JONATHAN GREEN is a writer of speculative fiction, with more than fifty books to his name. Well known for his contributions to the Fighting Fantasy range of adventure gamebooks, he has also written fiction for such diverse properties as Doctor Who, Star Wars: The Clone Wars, Warhammer, Warhammer 40,000, Sonic the Hedgehog, Teenage Mutant Ninja Turtles, Moshi Monsters, World of Warriors, LEGO and Judge Dredd.
He is the creator of the Pax Britannia series for Abaddon Books and has written eight novels set within this steampunk universe, featuring the debonair dandy adventurer Ulysses Quicksilver. He is also the author of the award-winning, and critically-acclaimed, YOU ARE THE HERO – A History of Fighting Fantasy Gamebooks.
2015 sees the release of two short story collections that he has compiled and edited, SHARKPUNK, an anthology of shark-themed stories, and GAME OVER, made up of horror stories inspired by classic arcade games. To find out more about his current projects visit WWW.JONATHANGREENAUTHOR.COM.
The thing about Alice in Wonderland – or, more correctly, Alice’s Adventures in Wonderland – is that everybody thinks they know the story. And perhaps they do, but how many of them have actually read Lewis Carroll’s original?
When the book was first published in 1865, there had never been anything quite like it. As a result it became a huge hit, going on to inspire generation after generation of readers, being retold and reinterpreted again and again until it had become so ingrained in our culture and society that there is no escaping it. It has inspired artists, authors, film-makers and directors over and over again, who have gone on to present their own version or interpretation of the tale to the world, so that it remains a staple of children’s fiction today, 150 years after it was first published.
Which brings me to Alice’s Nightmare in Wonderland. To mark the 150th anniversary of the publication of the first of Carroll’s Alice stories, I am writing my own sequel in the form of an adventure gamebook, very much in the style of Fighting Fantasy or Choose Your Own Adventure. Other than adventure gamebooks, I am probably most well-known for my Pax Britannia steampunk novels, and so Alice’s Nightmare in Wonderland will also include elements of anachronistic Victoriana.
But why even attempt to write a sequel, and why in the form of a gamebook? Wonderland is such a wonderful creation that I felt it deserved revisiting, and I didn’t feel that Tim Burton’s 2010 adaptation did it justice. The proliferation of news pieces about the 150th anniversary planted a seed in my imagination, which ultimately grew into the idea for Alice’s Nightmare in Wonderland.
As to why make the sequel a gamebook, why not? If you’ve ever wondered what would have happened if Alice hadn’t drunk from the bottle labelled ‘Drink Me’, or if she hadn’t joined the Hatter, the March Hare, and the Dormouse for tea, or if she had managed to fit through the tiny door that led to the beautiful garden, now you can find out.
The story is set several years after the events of Through the Looking Glass. Alice finds herself back in Wonderland and called upon to save the realm from the increasingly deranged Queen of Hearts. But all is not as it first appears, and soon Alice is battling to save herself from the nightmare that is rapidly overtaking Wonderland.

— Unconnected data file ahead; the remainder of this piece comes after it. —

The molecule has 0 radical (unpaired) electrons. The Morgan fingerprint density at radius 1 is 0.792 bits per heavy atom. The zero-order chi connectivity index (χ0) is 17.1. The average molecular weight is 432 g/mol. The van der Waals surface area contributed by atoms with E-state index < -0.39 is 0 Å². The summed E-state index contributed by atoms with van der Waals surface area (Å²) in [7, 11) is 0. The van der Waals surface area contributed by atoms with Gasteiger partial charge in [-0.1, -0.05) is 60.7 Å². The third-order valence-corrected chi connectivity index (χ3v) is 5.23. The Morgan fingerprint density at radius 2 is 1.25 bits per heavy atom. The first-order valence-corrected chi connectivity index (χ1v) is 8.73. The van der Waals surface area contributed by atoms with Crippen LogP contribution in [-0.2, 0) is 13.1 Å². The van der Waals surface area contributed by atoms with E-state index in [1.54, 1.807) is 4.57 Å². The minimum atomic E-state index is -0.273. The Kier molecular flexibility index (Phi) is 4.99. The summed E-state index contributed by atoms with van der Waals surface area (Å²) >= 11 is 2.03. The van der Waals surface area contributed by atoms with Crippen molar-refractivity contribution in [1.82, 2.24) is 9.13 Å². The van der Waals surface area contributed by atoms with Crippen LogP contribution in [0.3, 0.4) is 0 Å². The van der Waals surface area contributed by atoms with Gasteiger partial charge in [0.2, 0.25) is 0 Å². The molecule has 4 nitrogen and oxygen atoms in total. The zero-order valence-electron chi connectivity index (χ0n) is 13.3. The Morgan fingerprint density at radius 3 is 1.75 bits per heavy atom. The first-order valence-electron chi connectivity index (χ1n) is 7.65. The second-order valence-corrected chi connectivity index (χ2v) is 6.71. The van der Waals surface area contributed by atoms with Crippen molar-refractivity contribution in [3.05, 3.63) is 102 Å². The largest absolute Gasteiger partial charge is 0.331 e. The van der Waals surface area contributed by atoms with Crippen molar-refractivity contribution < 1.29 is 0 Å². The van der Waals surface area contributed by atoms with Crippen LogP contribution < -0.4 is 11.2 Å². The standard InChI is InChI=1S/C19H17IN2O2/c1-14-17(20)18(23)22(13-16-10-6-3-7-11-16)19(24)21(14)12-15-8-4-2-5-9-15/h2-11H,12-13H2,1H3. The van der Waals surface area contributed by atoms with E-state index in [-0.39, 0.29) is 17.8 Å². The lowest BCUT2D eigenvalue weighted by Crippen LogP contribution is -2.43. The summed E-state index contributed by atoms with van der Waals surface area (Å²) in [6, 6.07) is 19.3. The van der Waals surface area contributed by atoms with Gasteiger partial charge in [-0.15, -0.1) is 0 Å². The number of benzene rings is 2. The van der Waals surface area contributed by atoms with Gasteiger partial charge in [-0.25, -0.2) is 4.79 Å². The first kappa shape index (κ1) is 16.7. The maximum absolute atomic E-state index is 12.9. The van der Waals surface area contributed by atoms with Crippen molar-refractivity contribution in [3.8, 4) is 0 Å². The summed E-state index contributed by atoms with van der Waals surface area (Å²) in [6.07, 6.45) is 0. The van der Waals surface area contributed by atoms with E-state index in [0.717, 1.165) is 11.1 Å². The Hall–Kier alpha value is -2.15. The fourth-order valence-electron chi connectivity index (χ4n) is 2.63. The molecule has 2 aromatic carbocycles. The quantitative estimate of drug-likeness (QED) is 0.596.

Much of the inspiration for the encounters in the adventure has come from Carroll’s original works, but with the addition of a dark steampunk twist. The Alice stories are full of so many fantastic and memorable characters and places that it would be wrong not include them in the adventure. Indeed, many familiar faces will feature in the book, but they might not turn up quite as you would expect them to. I’m also going to be incorporating elements from some of Carroll’s other works into the story, although I don’t want to give away too many details just yet. And there are some new elements too, such as the clockwork assassins known as the Tick-Tock Men.
Of course, Alice’s Nightmare in Wonderland isn’t just a book, it’s also a game. In the adventure, rather than becoming Alice yourself, YOU guide her through the fluctuating dream world, deciding which route she should take, which perils to risk, and which of Wonderland’s strange denizens to fight. But whether Alice succeeds in her quest, or meets a dire end as the nightmare escalates, will be down to the choices YOU make.
The character of Alice has five different attributes to keep track of during the adventure – Agility, Logic, Insanity, Combat and Endurance – but rather than being determined randomly, the reader gets to decide where our heroine’s strengths and weaknesses lie.
You can play through the adventure as you would many traditional interactive gamebooks, by rolling dice to determine the outcome of battles and other events. However, you may, if you prefer, ditch the dice and use a traditional pack of playing cards to find out what fate has in store for you during the course of the adventure.
Last of all, if you prefer, you can forget the dice rolling and card shuffling altogether, and simply enjoy reading through the story. But even if you choose to enjoy Alice’s Nightmare in Wonderland this way, success will still be by no means certain.
Whether you get to experience any of this for yourself, or not, depends on whether the Kickstarter reaches its funding target, of course. Rewards for backers range from digital and physical copies of the book, to art prints of Kev Crossley’s illustrations, to a weekend in Oxford with the author!
You can find out more about the book, and how you can pledge to support the project at the Kickstarter page.
Thank you, and maybe I’ll see you down the rabbit-hole…